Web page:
|"King" John Houlding of Everton|
Given that he did own the land--having only bought it to provide the club with a home--and had rented it to the club on the cheap over the years, it hardly seemed an onerous and unfair pair of clauses to add to the mix. Still, others who had invested far less in the club's creation and growth saw it as him making money off the club while they weren't, and with that the bitter cracks began to form. And with each passing year, as the stands swelled and the club began to make a name for itself, the cracks grew.
It all came to a head in 1891. Houlding felt that Everton was by now fully established and in a financially self-sufficient position from which they could continue to grow. The club had helped to found the Football League in 1888, the stands at Anfield had seen expansion, and they had quickly become a local institution. Meanwhile, John Orrel still owned the land around the grounds, and he was beginning to look at developing it. If he did this, Houlding thought, it would prevent any future expansion of the Anfield grounds, limiting the growth of a club for which he saw nothing but bright futures. It only made sense, he reasoned, for Everton to secure the adjacent lands now, while they were still easily available, and he felt that at the same time they were in a strong enough position to buy out his share of the lands at the same time. It would make the grounds, finally, the club's own, while providing room to grow and paying him back for years of patronage that had seen the club brought to its current level of success.
|"Blue Moses" George Mahon|
However, after years of grumbling over ales and the Sandon, many of Everton's members saw this not as repayment for what Houlding had poured into the club but as a kind of extortion. They had had a largely free ride at Anfield on top of a number of loans with almost no interest from Houlding, and for many on the board--and "Blue Moses" George Mahon in particular--asking that they now pay something like the going rate to insure a home for the future came as an unplesant shock. The other board members returned with a counter offer: Houlding would buy Orrel's remaining land and rent the entire package to them at the same £250 a year they had previously been paying. For this they might even continue to accept the exclusive selling of his libations at matches on the land he owned. Unsurprsingly, Houlding turned them down, and with that the bulk of Everton's members packed up and headed to Goodison in March of 1892.
Houlding had now seen nine years of investment in Everton Football Club go down the drain. He had founded the club, contributed more than any of the other founding members, and done what he could to grow them to the point they could be self-sustaining and his money wouldn't be required to keep them afloat any more. And when that day arrived and he was no longer needed the rest of Everton Football Club packed up and left.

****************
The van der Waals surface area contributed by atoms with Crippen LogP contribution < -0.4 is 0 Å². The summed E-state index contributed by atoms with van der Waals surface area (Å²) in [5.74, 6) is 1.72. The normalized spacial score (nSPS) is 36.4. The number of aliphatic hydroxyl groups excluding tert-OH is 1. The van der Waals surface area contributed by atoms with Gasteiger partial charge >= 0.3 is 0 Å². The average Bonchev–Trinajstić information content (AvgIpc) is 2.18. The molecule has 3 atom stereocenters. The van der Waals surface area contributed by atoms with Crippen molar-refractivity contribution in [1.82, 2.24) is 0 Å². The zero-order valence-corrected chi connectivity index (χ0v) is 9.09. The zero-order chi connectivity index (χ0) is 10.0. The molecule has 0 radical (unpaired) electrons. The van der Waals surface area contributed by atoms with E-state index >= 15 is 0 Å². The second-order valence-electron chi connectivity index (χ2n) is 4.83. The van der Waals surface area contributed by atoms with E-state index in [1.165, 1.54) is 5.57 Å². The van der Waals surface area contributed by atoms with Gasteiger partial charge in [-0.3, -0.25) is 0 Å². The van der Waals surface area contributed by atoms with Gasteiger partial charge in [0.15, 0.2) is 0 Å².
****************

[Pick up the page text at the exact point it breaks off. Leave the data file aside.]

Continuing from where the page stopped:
Not every member of Everton turned their back on him, though, and amongst those who stayed behind was William E. Barclay. With Houlding since the beginning, he had been Everton's secretary-manager since day one and had even coached the club's first twenty-two matches until a more suitable man could be found for the job and he could return to his work behind the scenes. Now, with the Blues' bitter Moses leading the rest of Everton away, Houlding, Barclay, and the handful of others who stayed behind were left with a ground but no club, and so they did the only thing they could do: start over again.
As things had begun to fall apart in the winter of '91, Houlding had attempted an end-run around the rest of the Everton board by seeking to register an "Everton Football Club and Athletic Grounds Company." His application had been turned down, though, and his actions likely helped contribute to what seemed in retrospect an increasingly inevitable split between the man who had done most of the heavy lifting birthing the club and those who had mostly been along for the ride. With the name Everton off the table and his former club departed, Barclay suggested that Liverpool would be a name to serve their new club better than Everton ever could ever have been. They would be a club to draw in the entire city, not only one section of it. It would again be Barclay who would later suggest a move to red tops--the colour of the city--though for the time being they would use the kits they had on hand: Everton's.
Playing at the same ground, with the same kits, kits that they would change into in the Sandon pub just as Everton had, Houlding hoped he could give his new club a leg up. With a plan in place, then, Houlding sent Barclay off with £500 to scout and secure a team, and Barclay headed north to Scotland to find his squad, the "Team of the Macs" who would all, bar the goalkeeper, hail from north of the border. From its first days, then, Liverpool was a club that looked abroad for success, even if at times those unaware of its origins would at first question the influence of Scots, Irish, and Welsh, and later of those from nations further afield.